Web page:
Despite the fundamental differences between the doctrines employed in common law and civil law (or mixed) jurisdictions when it comes to the respect paid to prior court decisions and their weight or value, United States courts that follow the common law doctrine of stare decisis have embraced some of the flexibility inherent in the civil law doctrine, and civil law and mixed jurisdictions throughout the world, including Louisiana, that use the doctrine of jurisprudence constante seem to have come to value the predictability and certainty that come with the common law doctrine. This Article suggests that Louisiana courts are striking the right balance between valuing the predictability and certainty of interpretation that comes with a healthy respect for precedent and maintaining the flexibility and adaptability of the law by not strictly considering precedent a source of law. This Article discusses the results of an ongoing examination of the sources of law and the value of precedent in Louisiana. The examination involves a study of Louisiana legislation, Louisiana courts’ writings about the sources of law and precedent, and a survey of Louisiana judges. Part of the examination included reviewing Louisiana judicial opinions on various issues to determine if there were differences in valuing precedent based on area of law or topic. It also included reviewing judicial opinions from the United States Supreme Court and New York state courts to compare these courts’ approaches to the use of precedent with those of the Louisiana courts. The article is based on a paper presented to the Third Congress of Mixed Jurisdiction Jurists, which was held in Jerusalem, Israel in June 2011, and the author’s prior writings on the subject.
Yiannopouolossupra note 11 at ¶¶ 22 34 51; Palmer supra note 11 at 54-55.
Yiannopouolossupra note 11 at ¶¶ 22 34 51; Palmer supra note 11 at 56-59.
La. Civ. Code Ann. art. 2 (2011) defines legislation as “a solemn expression of legislative will.” Louisiana legislation includes the Louisiana Constitution the Louisiana Civil Code the Louisiana Revised Statutes the Louisiana Code of Civil Procedure the Louisiana Code of Criminal Procedure the Louisiana Code of Evidence and the Louisiana Children’s Code.
Borel v. Young 2007-C-0419 p. 21(La. 11/27/07); 989 So. 2d 42 65; Doerr 774 So. 2d at 128-29; Johnson v. St. Paul Mercury Ins. Co. 236 So. 2d 216 218 (La. 1970) overruled on other grounds Jagers v. Royal Indem. Co. 276 So. 2d 309 312 (La. 1973).
Margolissupra note 34 at 912 918; Schauer supra note 34 at 1957-58 1960.
Margolissupra note 34 at 918.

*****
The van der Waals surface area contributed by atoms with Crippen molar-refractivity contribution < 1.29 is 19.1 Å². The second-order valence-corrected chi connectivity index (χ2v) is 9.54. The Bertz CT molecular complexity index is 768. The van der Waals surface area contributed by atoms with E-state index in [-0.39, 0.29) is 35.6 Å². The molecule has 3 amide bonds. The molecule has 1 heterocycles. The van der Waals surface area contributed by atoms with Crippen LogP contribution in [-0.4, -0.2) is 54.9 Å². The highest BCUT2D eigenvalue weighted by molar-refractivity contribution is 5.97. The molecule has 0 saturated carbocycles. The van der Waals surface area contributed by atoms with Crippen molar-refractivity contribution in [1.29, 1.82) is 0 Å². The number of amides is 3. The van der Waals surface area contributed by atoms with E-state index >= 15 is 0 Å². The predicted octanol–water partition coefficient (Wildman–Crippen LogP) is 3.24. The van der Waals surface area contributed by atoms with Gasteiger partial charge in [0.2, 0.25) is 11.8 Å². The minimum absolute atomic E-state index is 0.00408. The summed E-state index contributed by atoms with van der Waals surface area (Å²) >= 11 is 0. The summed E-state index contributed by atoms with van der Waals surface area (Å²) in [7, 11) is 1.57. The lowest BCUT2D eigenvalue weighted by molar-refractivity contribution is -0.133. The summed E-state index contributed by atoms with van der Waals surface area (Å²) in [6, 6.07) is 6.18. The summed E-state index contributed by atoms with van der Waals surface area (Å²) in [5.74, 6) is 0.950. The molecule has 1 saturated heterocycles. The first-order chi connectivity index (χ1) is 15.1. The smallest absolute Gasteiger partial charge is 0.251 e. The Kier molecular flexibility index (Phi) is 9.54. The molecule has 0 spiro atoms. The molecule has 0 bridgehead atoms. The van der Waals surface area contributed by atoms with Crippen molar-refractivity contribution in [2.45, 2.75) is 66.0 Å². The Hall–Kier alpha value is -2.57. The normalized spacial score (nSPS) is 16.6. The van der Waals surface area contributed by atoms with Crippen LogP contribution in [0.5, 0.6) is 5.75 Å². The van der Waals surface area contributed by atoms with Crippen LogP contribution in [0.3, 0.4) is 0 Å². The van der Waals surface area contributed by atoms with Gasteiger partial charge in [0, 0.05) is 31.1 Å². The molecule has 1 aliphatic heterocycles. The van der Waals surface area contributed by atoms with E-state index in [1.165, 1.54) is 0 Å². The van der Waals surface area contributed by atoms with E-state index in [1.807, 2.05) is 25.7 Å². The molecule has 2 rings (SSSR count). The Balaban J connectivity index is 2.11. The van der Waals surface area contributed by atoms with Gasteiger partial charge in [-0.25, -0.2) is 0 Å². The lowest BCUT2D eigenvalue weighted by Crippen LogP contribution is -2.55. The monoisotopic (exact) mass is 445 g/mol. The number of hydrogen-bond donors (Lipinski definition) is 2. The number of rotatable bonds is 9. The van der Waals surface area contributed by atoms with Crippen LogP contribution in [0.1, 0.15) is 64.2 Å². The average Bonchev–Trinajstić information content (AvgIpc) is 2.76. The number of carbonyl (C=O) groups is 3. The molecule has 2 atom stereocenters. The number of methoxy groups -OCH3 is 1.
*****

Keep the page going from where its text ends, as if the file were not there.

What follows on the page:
Algerosupra note 6 at 816.
Palmersupra note 11 at 10-12 58-59 70-71 78-79; Shael Herman The Louisiana Civil Code: A European Legacy for the United States 28-32 (1993).
Palmersupra note 11 at 58-62 64; William Thomas Tete The Code Custom and the Courts: Notes Toward a Louisiana Theory of Precedent 48 Tul. L. Rev. 1 12 (1973).
Palmersupra note 11 at 67 & n.43.
Rubinsupra note 47 at 1371.
Lacabaratssupra note 5 at 80.
Lacabaratssupra note 5 at 80. See also Michel Troper & Christophe Grzegorczyk Precedent in Francein Interpreting Precedents: A Comparative Study 115 (D. Neil MacCormick & Robert S. Summers eds. 1997) (“There is no formal bindingness of previous judicial decisions in France. One might even argue that there is an opposite rule: that it is forbidden to follow a precedent only because it is a precedent.”); id. at 111-12 (quoting F. Zenati La Jurisprudence Paris: Dalloz 102 (1991)) (“[T]he very idea that a judge could search for the base of his decision in a prior judgment is literally unthinkable in a legal system based on statutory Law.”); Catherine Valcke Quebec Civil Law and Canadian Federalism 21 Yale J. Int’l L. 67 84 (1996) (“A lower court in France has no formal duty to follow a higher tribunal’s decisions and the highest court the Cour de cassation enjoys full power to renounce its own decisions.”). But see Lacabarats supra note 5 at 83 (recognizing that even though the decisions of the courts are not binding on other courts “in practice courts have a natural tendency to conform spontaneously to the case law of the Cour de cassation to guarantee citizens a uniform application of the law.”).
Troper & Grzegorczyksupra note 50 at 115 117-19 (citing N.C.P.C. art. 455). The article provides the following: “The judgment must state succinctly the respective claims of the parties and their arguments (moyens); it must be reasoned (motive).” N.C.P.C. art. 455 (George A Bermann & Vivian Grosswald Curran trans. Juris Publishing Inc. 1998). See also C.C. art. 5 (George A. Bermann & Vivian Grosswald Curran trans. Juris Publishing Inc. 1998) (“Judges are forbidden to decide by way of a general and rule-making (réglementaire) decision the cases submitted to them.”).
Lacabaratssupra note 5 at 83-86 (discussing the value in fact of French decisions); Mazzotta supra note 44 at 137 141 153 (discussing the value in fact of Italian decisions); Miguel & Laporta supra note 52 at 274-75 288 (discussing the value in fact of Spanish decisions).